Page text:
When Melissa was 13, she applied to the Pinellas County Center for the Arts magnet program at Gibbs without telling her mother. She got in. She rode the bus for more than an hour to get there each day.

In high school, she got a towering wooden easel for Christmas. She set it up between her bed and the TV.

She cut herself off from the noise and constant scuttle inside the house. The awareness that when she stepped outside, the white people in the neighborhood made her feel out of place, too.

She painted.

- - -

Her dark, brooding senior project lined the walls at school - oils and pastels inspired by the apocalypse. Scripture, people with vacant faces, hollow eyes. Souls lifted, bodies slumped in chairs.

Melissa is spiritual, but not particularly religious. She wasn't raised in church. When she was a little girl, her aunt gave her a Bible.

Revelation fascinated her.

Good people reaping their final reward. Their worldly baggage left behind.

Melissa spent high school being good, turning down weed, booze, pills. She has never been drunk or high, she said. Too many times, she watched her uncles get boisterous and sloppy.She saw two people go to the hospital with heart attacks from the drugs they did.

She volunteered as a teen leader for Be the Wall, a campaign from LiveFree! Substance Abuse Prevention Coalition of Pinellas County and Operation PAR. As a part of her community service for a Bright Futures scholarship, she spent three weekends painting a big anti-alcohol mural on the side of Banyan Scapes, a nursery in Childs Park. It says, What Teens Should See When It Comes To Alcohol - an angry mother making her teen pour out a bottle of booze.

She spoke on a televised panel discussion about kids and alcohol, seated alongside doctors and police officers, teachers and concerned mothers. She surveyed 1,000 kids at her school about underage drinking. The mayor signed her mural amid fanfare.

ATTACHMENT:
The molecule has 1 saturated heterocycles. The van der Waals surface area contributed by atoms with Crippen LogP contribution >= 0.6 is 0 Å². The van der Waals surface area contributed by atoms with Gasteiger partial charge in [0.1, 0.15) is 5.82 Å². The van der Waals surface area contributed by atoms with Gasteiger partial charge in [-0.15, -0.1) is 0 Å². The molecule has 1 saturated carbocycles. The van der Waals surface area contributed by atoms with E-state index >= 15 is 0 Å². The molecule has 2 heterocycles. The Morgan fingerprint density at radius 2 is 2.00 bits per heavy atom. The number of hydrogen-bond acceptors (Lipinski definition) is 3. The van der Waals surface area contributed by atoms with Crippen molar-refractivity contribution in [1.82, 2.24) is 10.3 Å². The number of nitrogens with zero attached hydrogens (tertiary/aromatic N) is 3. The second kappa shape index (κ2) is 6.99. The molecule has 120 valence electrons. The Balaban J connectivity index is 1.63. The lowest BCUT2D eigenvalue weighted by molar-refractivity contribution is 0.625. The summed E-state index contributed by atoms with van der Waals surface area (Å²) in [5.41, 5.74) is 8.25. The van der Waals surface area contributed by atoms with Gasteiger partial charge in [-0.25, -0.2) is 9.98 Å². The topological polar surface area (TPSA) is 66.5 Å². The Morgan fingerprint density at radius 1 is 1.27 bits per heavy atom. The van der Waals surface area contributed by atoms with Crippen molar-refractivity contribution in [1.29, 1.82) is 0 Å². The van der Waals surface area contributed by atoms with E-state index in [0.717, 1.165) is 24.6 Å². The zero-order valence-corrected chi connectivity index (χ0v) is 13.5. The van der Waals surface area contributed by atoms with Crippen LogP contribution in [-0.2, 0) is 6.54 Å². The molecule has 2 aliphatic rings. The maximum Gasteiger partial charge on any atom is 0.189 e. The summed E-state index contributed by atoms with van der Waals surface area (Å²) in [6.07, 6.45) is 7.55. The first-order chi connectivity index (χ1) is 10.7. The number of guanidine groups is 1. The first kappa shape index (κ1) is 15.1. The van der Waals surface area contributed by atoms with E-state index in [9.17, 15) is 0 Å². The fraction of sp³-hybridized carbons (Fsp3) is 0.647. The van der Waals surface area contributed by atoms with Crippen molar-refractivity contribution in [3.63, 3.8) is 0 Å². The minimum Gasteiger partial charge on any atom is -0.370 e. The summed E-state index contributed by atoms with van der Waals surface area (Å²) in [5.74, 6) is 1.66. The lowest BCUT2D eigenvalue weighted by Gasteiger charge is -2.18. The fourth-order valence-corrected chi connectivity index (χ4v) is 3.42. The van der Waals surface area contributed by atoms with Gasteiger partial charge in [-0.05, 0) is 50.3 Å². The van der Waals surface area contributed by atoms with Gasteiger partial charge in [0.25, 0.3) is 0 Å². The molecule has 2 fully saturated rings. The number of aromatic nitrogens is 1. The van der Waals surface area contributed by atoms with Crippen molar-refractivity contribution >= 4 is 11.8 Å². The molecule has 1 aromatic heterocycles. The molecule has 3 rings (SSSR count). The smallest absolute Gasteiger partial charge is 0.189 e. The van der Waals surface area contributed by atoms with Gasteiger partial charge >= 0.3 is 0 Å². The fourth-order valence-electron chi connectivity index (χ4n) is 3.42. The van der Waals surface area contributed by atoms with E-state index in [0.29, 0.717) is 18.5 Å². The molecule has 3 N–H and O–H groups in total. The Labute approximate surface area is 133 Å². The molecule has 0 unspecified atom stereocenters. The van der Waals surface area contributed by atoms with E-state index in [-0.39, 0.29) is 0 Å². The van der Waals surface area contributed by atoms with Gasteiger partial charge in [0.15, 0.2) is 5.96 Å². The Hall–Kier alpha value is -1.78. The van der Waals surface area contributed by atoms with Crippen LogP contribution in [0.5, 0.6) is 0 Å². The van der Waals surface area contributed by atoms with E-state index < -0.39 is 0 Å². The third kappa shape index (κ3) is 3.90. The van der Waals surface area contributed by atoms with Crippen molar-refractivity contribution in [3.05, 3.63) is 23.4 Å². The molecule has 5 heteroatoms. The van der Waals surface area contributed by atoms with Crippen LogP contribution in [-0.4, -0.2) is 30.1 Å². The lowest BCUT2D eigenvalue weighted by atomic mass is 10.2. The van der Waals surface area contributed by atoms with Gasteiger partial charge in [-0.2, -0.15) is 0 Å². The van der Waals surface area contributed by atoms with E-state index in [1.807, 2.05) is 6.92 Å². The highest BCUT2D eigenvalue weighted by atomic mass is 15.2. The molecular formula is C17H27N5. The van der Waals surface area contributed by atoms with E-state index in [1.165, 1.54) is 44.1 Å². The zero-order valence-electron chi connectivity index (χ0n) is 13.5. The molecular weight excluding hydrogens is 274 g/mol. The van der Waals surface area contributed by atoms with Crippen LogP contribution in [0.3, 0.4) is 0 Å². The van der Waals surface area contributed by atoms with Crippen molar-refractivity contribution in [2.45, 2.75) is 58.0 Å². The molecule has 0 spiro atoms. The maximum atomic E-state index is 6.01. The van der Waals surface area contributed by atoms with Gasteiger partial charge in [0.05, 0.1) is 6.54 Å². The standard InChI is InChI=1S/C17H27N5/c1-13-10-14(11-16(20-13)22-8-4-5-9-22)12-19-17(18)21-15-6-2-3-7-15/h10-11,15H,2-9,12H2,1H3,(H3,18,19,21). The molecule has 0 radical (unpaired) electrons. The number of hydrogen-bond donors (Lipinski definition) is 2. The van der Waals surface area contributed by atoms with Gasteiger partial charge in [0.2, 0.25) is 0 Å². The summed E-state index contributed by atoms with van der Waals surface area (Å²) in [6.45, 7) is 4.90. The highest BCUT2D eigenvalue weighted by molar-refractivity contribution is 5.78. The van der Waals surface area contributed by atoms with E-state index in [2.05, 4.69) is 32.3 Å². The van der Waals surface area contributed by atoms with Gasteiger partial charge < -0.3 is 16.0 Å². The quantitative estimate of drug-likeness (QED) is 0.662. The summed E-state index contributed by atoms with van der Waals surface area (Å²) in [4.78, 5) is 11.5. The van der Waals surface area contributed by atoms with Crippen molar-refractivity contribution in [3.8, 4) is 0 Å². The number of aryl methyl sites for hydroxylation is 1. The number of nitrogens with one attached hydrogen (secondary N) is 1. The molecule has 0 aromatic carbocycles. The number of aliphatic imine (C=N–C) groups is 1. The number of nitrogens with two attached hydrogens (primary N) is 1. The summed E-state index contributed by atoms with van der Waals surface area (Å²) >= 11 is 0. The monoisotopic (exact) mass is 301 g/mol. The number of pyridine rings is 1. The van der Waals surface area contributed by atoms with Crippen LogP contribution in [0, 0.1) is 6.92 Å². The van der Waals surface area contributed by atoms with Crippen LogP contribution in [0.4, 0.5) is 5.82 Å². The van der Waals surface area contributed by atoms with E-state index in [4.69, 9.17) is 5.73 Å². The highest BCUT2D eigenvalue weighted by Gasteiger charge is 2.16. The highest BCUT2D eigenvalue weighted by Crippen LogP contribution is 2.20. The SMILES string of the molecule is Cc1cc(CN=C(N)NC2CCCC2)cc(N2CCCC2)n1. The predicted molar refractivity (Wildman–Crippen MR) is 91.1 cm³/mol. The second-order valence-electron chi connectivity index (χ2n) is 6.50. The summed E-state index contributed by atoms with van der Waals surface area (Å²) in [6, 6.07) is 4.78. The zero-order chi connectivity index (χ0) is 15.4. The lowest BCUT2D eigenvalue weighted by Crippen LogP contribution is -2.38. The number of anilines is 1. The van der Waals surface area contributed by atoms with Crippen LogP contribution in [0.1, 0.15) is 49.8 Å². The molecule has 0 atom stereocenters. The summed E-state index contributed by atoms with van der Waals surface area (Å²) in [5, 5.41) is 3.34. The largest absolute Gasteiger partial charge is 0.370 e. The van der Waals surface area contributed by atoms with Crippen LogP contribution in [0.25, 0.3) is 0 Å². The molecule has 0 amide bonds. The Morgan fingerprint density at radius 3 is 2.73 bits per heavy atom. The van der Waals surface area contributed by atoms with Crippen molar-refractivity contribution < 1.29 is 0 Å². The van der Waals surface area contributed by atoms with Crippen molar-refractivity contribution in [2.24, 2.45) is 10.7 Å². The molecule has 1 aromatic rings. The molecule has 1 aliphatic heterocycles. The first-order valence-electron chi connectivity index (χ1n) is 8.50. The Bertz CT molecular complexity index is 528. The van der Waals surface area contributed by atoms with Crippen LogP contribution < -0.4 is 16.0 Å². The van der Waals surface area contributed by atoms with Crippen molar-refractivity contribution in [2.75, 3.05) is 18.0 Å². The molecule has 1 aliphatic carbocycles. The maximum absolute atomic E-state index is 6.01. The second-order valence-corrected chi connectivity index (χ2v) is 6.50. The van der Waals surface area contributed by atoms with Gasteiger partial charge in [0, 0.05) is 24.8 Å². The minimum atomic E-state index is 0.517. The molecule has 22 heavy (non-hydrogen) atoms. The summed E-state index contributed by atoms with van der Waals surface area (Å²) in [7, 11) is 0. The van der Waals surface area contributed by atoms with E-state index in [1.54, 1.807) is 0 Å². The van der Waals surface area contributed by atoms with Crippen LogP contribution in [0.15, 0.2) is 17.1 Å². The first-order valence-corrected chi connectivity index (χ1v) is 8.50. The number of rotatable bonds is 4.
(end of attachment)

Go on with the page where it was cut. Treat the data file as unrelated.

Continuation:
The attention was nice, but the whole role model thing felt weird. At 17, Melissa thought, nobody is a wise adult - even the class teetotaler. Even she didn't have completely pristine judgment.

Take men.

She dated a guy for three years. He wasn't a bad person, she says - just bad at relationships. He cheated on her, got someone else pregnant. He messed with her head. She paid on dates.

"I went through more with him than a person my age should have to go through with a man. Every time he cheated, I had a feeling. But I cared about him."

She painted.

A man bound in chains, crying. A distressed woman tied up with rope.

One night, Melissa left her boyfriend's house in tears. He didn't buy her anything for Christmas when he promised he would. Her mother picked her up. On the ride home, she talked to her daughter:

"You act like me."

Melissa was dating her father. Sliding into that world.

She dumped him.

- - -

Melissa graduated summa cum laude with a scholarship, bound for a fresh start at college in a new town.

No nephews. No sisters. No reputation.

Her family worried.

"They think I'm going to go out and go crazy because I don't go out," she said. "My mom thinks I'm going to go out there and die."

At Florida Atlantic University, she'll major in architecture like her father. She might go to a club on her 18th birthday, because that's what normal people do. Drinking? Maybe when she's old enough.

"I don't think I'll like it, though."

In August, she packed every corner of her mom's car with mattress pads, a microwave, a mini fridge, a TV, curtains and new sheets with shades of green.

One possession, she had to leave behind.

"It can't fit in my room. If I bring it, I won't have room for anything else."

Her easel.

Stephanie Hayes can be reached at or (727) 893-8857.